I remember sitting at the dinner table as a kid. “Eat your carrots, or you’re going to end up wearing glasses like me,” my mom always nagged me. The correlation between eyesight and eating an orange vegetable never correlated to me but I accepted it as fact, well because my mom said so.

But looking back on my childhood, I began to question the reality of what my mom had told me. I mean, I’m 19-years-old and I’ve worn glasses since I was 9. How does that make sense? I wondered.

carrot, vegetable, pasture
Charlotte Hull

Well it turns out, carrots aren’t necessarily correlated with preventing vision loss. Not until World War II were carrots even associated with eyesight. The British Air Force wrote a fabricated story about how a skilled pilot John “Cats’ Eyes” Cunningham attributed his superb night vision to his carrot-rich diet. Soon, everyone was eating carrots.

Just think that the reason we ate carrots so much as kids was because of some WWII propaganda. That's not going to stop me from convincing myself that this carrot cake milkshake is helping my eyesight. 

vegetable, carrot
Annelise Vought

But we can't simply dismiss carrots from all its other merits, a lot of which promote vision health.

Vitamin A

vegetable, carrot
Nick Schmidt

Carrots are extremely high in beta-carotene, a pigment which leads to high levels of vitamin A production. Many of the leading causes of blindness are due to vitamin A deficiency. So hey, maybe mom wasn’t so wrong after all. Vitamin A also reduces your risk of getting cataracts.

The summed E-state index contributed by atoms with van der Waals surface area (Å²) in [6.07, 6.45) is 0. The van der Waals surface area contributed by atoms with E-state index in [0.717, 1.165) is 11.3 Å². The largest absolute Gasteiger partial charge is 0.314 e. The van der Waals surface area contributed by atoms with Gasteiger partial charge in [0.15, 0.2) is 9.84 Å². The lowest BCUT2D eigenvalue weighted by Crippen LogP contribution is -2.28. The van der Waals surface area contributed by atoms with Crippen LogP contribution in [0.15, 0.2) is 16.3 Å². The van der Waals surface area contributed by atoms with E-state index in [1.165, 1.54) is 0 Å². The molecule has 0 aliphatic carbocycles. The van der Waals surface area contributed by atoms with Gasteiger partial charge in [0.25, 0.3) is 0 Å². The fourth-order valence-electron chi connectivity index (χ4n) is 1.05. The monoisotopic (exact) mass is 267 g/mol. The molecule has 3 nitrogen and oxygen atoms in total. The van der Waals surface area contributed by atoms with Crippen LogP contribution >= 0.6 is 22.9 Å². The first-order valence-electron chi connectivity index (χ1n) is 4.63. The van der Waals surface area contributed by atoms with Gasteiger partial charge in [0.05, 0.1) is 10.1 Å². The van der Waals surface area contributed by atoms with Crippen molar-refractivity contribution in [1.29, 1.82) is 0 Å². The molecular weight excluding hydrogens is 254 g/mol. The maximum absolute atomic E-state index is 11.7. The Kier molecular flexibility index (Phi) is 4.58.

#SpoonTip: Carrots aren't the only foods high in daily vitamins, these foods that can replace your daily vitamins too.


carrot, vegetable
Photo courtesy of  pixabay.com

Carrots are also rich in lutein, a vital antioxidant. Foods that a rich in lutein are known to increase the amount of pigment in the macula. The macula is the yellow oval area in the center of the retina.  When the macula is low in pigment, optical deformities can occur such as astigmatism or glaucoma.


vegetable, carrot, pasture
Photo courtesy of pixabay.com

Falcarinol is a natural pesticide that is produced by carrots. Carrots are one of the only vegetables to produce this presicide. According to this study, conducted by the University of Newcastle, carrot-eating rats lowered their risk of lung cancer by 1/3. Hmm, maybe I should try making these carrot fries tonight, to prevent cancer...Obviously.